On FAF images, 3 types of lesions were identified: intense hyperautofluorescent (Hyper-AF) precipitates, patchy increased autofluorescence (AF), and hypoautofluorescent (hypo-AF) lesions.[4] In all eyes with resolved CSC, Hyper-AF lesions were present and few of the eyes also had patchy increased AF and associated hypo-AF injuries. FAF and AO images were correlated (Fig. 1). Intense Hyper-AF precipitates appeared as intense white regions with poorly visible cones observed through them, surrounded by or adjacent to small dark regions without cones. Patchy increased AF appeared as a well-defined, blurred, hazy area of the cone mosaic. Hypo-AF lesions appeared as intense dark regions without cones. In most cases, the mosaic had other areas with altered cone distribution that had no correlations on the FAF images.

Figure 1
Figure 1:
Central serous chorioretinopathy sequelae visible on the cone mosaic. A. Color fundus image. B. Fundus autofluorescence image. C–D. Optical coherence tomography scan of the same case during active and resolved central serous chorioretinopathy. E. Magnified view of the area outlined in black in (B). F. High-resolution image of the cone mosaic, 8° × 8° section with the fovea in the center, which corresponds to the area in (E) showing predominantly black lesions of hypoautofluorescence zones (yellow arrows); well-delimited central white lesions surrounded by black lesions. Below and to the left, smaller lesions that correspond to hyperautofluorescence zones (white arrows); blurred area of cone mosaic showing patchy increased autofluorescence (green arrows).

Due to the presence of the pre-existing macular lesions, it was difficult to make correlations of the laser scar appearance in all patients. However, black lesions predominated in the center of the laser lesion and a blurry area or white spots were observed around it. On FAF, it appeared Hyper-AF in the center and hypo-AF around the center, or generally hypo-AF (Fig. 2).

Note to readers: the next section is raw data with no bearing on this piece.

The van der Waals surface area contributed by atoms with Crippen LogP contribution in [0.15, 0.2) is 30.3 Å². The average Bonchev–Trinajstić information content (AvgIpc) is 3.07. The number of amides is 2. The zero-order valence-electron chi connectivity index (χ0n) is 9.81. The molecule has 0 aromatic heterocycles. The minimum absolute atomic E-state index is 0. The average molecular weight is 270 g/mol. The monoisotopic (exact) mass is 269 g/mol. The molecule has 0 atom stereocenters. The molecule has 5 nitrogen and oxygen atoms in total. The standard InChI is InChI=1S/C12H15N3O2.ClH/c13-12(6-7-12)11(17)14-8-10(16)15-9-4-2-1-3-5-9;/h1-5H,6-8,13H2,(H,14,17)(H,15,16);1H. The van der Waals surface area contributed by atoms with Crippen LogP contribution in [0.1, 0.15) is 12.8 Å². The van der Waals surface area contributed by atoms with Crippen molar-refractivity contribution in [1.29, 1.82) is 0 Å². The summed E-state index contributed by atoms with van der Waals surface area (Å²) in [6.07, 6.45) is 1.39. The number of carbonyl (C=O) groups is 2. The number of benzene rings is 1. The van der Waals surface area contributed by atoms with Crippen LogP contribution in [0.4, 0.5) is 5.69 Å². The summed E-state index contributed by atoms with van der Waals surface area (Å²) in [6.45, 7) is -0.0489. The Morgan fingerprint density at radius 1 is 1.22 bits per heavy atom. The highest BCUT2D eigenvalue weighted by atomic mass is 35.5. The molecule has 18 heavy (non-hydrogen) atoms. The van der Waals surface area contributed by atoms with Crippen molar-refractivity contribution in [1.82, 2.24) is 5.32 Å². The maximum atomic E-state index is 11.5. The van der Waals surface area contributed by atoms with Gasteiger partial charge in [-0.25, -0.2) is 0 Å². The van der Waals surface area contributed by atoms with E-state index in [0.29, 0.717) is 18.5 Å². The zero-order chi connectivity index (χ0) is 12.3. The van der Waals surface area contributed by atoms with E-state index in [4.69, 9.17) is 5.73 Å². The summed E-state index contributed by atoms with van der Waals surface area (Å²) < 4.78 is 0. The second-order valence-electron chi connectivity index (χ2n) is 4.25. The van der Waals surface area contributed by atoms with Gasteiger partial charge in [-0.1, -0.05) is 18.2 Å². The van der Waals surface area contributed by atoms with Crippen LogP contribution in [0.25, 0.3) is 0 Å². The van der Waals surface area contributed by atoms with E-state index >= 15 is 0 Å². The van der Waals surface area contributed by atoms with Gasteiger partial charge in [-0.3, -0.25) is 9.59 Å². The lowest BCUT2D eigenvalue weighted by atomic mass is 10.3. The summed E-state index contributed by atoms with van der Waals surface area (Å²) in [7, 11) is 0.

Figure 2
Figure 2:
Evolution of central serous chorioretinopathy scar and laser photocoagulation area on fundus autofluorescence and adaptive optics high-resolution images. A, B, F, G. Optical coherence tomography (OCT) images obtained 4 months after laser treatment, showing hyper-reflective material under the interdigitation zone in the fovea (A) and interruption of the interdigitation zone and the ellipsoid zone, with alteration of the inner layers in photocoagulated area (B); OCT image obtained after 10 months showing a decrease of the material (F) with a slight regeneration of the outer layers (G). C, H. Fundus autofluorescence images after 4 months showing the presence of a hyperautofluorescent zone in the center of the fovea and many small encircling lesions, with a hyperautofluorescent middle surrounded by a hypo-autofluorescent laser scar (C); all lesions decreased in size and number over 10 months, with the exception of the laser scar that showed an increase in hyperautofluorescence and a decrease of hypoautofluorescence, indicating an active metabolic process (H). D, I. High-resolution image of the cone mosaic, an 8° × 8° section with the fovea in the center, which shows a decrease in the number and size of white and black areas on the image after 10 months (I), compared with the image obtained after 4 months (D). With the exception of the white and black lesions scattered in the center, the remaining mosaic appears normal. E, J. Magnified view of the laser scar outlined in black in (D, I); black lesions appear to decrease in size at 10 months (J), compared with the image at 4 months (E). In the image at 10 months, the blurred area around the black lesion is larger, and the remaining portion of the image appears similar to a normal mosaic (J).